Mass Support Symposium: Flexibility and Resident Agency in Housing

An international, online symposium on flexibility, resident input, and modular building in contemporary housing

July 25, 2023

Opening of the exhibition Mass Support: Flexibility and Resident Agency in Housing, held at the Spitzer School of Architecture, City College in the spring of 2023.

How can cities and neighborhoods meet housing production goals while also responding to the needs of distinct households and communities?

This symposium extends the themes explored in the exhibition Mass Support: Flexibility and Resident Agency in Housing, held at the Spitzer School of Architecture, City College in the spring of 2023. The exhibit—organized by the Curatorial Research Collective and designed by office ca—investigates the legacy and contemporary relevance of the Stichting Architecten Research (SAR), a Dutch architectural think tank founded in 1964 to propose a radical new way of thinking about housing, fusing the efficiency of industrial construction with the flexibility of user customization. Initially led by John Habraken, the SAR suggested new functions for the construction industry, for households, and, crucially, for architects.

From new models of social housing in Berlin and Barcelona to new applications of prefab construction in Beijing and Brooklyn, the three sessions of the symposium explore architectural strategies that connect to broader, structural issues in housing today, including local economies of construction labor, densification in the suburbs, and more.

Session I: What can resident control enable politically?

The opening session to the online symposium Mass Support: Flexibility and Resident Agency in Housing features an introduction from Marta Gutman (Dean of the Spitzer School of Architecture at City College); historical context from Sergio Figueiredo (Eindhoven University of Technology) and Cassim Shepard (Spitzer School of Architecture); an overview of Open Building Techniques from Tom Frantzen (Lemniskade).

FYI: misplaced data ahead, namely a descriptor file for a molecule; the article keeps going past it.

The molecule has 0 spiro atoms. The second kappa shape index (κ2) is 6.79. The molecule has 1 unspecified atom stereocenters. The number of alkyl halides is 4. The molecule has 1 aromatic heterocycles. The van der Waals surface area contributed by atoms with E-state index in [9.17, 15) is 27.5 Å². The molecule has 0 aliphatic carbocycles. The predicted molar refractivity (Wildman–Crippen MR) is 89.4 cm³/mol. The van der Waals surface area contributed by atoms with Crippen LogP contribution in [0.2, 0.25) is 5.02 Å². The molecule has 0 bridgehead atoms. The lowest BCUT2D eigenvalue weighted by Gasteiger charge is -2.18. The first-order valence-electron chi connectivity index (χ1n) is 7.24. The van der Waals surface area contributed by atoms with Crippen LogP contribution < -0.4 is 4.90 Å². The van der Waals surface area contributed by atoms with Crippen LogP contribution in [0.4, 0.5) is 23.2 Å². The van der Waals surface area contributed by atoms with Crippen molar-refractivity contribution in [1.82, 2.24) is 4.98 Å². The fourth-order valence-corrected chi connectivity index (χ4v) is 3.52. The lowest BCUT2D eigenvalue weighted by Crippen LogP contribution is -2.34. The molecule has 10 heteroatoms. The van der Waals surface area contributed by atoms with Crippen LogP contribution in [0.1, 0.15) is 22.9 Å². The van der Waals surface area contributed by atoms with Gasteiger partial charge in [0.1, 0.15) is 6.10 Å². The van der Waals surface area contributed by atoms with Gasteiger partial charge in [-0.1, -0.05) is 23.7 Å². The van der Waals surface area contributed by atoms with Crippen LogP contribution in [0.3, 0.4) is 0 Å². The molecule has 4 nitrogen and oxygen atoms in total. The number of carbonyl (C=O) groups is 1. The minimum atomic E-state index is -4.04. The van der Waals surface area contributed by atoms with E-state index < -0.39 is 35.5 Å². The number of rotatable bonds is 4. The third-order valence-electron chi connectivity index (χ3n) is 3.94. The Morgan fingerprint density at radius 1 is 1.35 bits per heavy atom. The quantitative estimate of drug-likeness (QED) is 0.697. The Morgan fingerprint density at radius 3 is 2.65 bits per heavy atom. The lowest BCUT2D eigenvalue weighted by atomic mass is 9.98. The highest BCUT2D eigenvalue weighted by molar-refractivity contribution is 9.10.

The first panel discussion features resident-led social housing and co-housing projects in Barcelona, Berlin, and Munich, with presentations from Christoph Heinemann (ifau), Juliane Greb (Büro Juliane Greb), and Cristina Gamboa (Lacol), followed by a conversation moderated by Susanne Schindler (ETH Zurich and Harvard GSD).

Session II: What can modular construction enable architecturally?

The second session features presentations and projects from Deborah Gans (Gans & Co), James Shen (People’s Architecture Office), and Tim Swanson (Inherent Homes). A conversation moderated by Laura Wainer (Spitzer School of Architecture) delved into how modular construction is about so much more than efficiency and cost. It can support strategies of neighborhood preservation, resident decision-making, and the reinvigoration of local labor economies.

Session III: What can flexibility enable at the neighborhood scale?

The final session features presentations from Michael Piper (University of Toronto), Dana Cuff (UCLA), and Renee Chow (UC Berkeley) that reveal how flexibility is about more than design and construction. A conversation moderated by June Williamson (Spitzer School of Architecture) explores how the potential to retrofit suburban fabric requires a deep understanding of the policies that perpetuate unsustainable and inflexible settlement patterns.

Concluding reflections from Rosalie Genevro (The Architectural League of New York), Karen Kubey (University of Toronto), Marta Gutman (Spitzer School of Architecture), and Cassim Shepard (Spitzer School of Architecture) suggest new directions for practice and pedagogy in light of the symposium’s themes of flexibility and resident agency in housing.

More about the symposium

Today, in the midst of a profound global housing emergency, we need many new ideas to address the quality, availability, and attainability of shelter. We also need to examine the promise and pitfalls of overlooked knowledge from the recent past. The work of John Habraken and the SAR offers useful pathways to consider a range of seemingly contradictory contemporary imperatives. How do we balance a commitment to the self-determination of residents with the need to build more housing units quickly and economically? How do we leverage a detailed understanding of the minutiae of zoning and building codes in the service of bold visions to reshape the built fabric of our cities and suburbs? How can we utilize sustained observation of demographic change and household diversity to inform concrete design proposals for housing that empowers its users, that overcomes political and financial inertia, that anticipates change?

Practitioners and researchers from around the world discuss these questions in light of a range of contemporary design strategies to increase the supply of housing without sacrificing the self-determination of residents.

The exhibition was curated by the Curatorial Research Collective of the Eindhoven University of Technology. The symposium is co-presented by The Bernard and Anne Spitzer School of Architecture, The City College of New York (CUNY) and The Architectural League of New York. This program is supported, in part, by the Dutch Culture USA program by the Consulate General of the Netherlands in New York.


Model homes

As Portland, Oregon, confronts a housing crisis, Waechter Architecture creates thoughtful examples of how to densify residential neighborhoods.

Emerging Voices Interview 2019